PALE GRAY FOR GUILT starts out dark and stays that way. An old high school football teammate of McGee, who has moved to Florida and bought a small motel and marina on a river, is being squeezed by local land developers and crooked politicians who want to pay him a pittance for his land and who have systematically destroyed his business in an attempt to run him, his wife, and their three kids off. It gets worse from there, and pretty soon McGee is investigating his supposed suicide. There isn’t much McGee won’t do to avenge an old friend, and if it means breaking a few dozen laws along the way, no problem. While it is a pleasure to see McGee running one of his con schemes with the aid of his good buddy Meyer, he really pulls out the plugs this time, and the book’s feeble explanations of how he and Meyer can end up scot free and unthreatened at the end don’t convince.

The treatment of women in this book is marginally better than usual, with Connie, a widow running an orange plantation coming across particularly strong. Janice, the wife of McGee’s dead friend, emerges with her dignity intact as well. The private secretary to one of the bad guys is an interesting amoral character, which gives McGee free rein to pontificate for several pages about women who are willing to use their bodies as part of their work. There are also detours to discuss how unexciting American cars are (circa 1968), rock ‘n’ roll, different ways of protesting against a corrupt society, and so on. Every time I return to MacDonald’s work, I am reminded of how consistently pessimistic it all is. And the McGee books have their recurring annoyances, such as the need to get rid of his lady friend in one way or another so that she isn’t an encumbrance for the next book. This book tries yet another approach, since it might be improbable to have another one meet a fatal accident of some sort or another (a shard from an explosion or whatever).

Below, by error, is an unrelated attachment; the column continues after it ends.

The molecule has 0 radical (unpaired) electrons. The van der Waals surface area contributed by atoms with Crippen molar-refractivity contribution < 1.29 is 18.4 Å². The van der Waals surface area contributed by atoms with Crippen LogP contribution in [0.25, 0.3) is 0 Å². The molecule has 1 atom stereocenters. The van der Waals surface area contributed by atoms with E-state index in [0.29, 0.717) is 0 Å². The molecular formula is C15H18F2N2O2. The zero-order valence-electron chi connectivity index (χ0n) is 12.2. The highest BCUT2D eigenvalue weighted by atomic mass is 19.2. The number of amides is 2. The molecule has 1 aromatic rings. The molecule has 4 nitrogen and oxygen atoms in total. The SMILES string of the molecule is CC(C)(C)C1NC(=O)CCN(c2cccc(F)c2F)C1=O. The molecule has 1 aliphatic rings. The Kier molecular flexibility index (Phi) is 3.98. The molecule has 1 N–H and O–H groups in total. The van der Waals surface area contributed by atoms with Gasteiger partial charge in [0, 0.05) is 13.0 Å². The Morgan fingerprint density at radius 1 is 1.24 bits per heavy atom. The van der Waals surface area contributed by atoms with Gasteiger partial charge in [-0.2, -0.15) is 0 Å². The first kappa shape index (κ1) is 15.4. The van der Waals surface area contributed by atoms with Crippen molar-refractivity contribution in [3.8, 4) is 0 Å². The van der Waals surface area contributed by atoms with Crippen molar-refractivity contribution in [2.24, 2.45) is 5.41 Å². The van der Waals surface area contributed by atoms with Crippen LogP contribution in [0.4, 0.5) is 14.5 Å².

Despite these shortcomings, the book is very readable, and behind the too-frequent overwritten bombast it does have a few things to say about greed and the transformation of much of the Florida coast from a sparsely populated wilderness to what it has now become. MacDonald’s settings are as well drawn as always, giving this flawed book a depth that few genre writers could achieve. ( )
1 vote datrappert | Mar 26, 2012 |
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The next to the last time I saw Tush Bannon alive was the very same day I had that new little boat running the way I wanted it to run, after about six weeks of futzing around with it.
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Amazon.com Product Description (ISBN 0449224600, Mass Market Paperback)

With an introduction by CARL HIAASEN

JOHN D. MacDONALD

"...the great entertainer of our age, and a mesmerizing storyteller."
--STEPHEN KING

"...a master storyteller, a masterful suspense writer."
--MARY HIGGINS CLARK

"...a dominant influence on writers crafting the continuing series character."
--SUE GRAFTON

"...my favorite novelist of all time."
--DEAN KOONTZ

"...the consummate pro, a master storyteller and witty observer."
--JONATHAN KELLERMAN

"...remains one of my idols."
--DONALD WESTLAKE

THE TRAVIS McGEE SERIES

"...one of the great sagas in American fiction."
--ROBERT B. PARKER

"...what a joy that these timeless and treasured novels are available again."
--ED McBAIN

(retrieved from Amazon Thu, 12 Mar 2015 18:02:29 -0400)

(see all 3 descriptions)

"Travis McGee's old football buddy Tush Bannon is resisting pressure to sell off his floundering motel and marina to a group of influential movers and shakers. Then he's found dead. For a big man, Tush was a pussycat: devoted to his wife and three kids and always optimistic about his business-- even when things were at their worst. So although his death is ruled a suicide, McGee suspects murder-- and a vile conspiracy" -- from publisher's web page.… (more)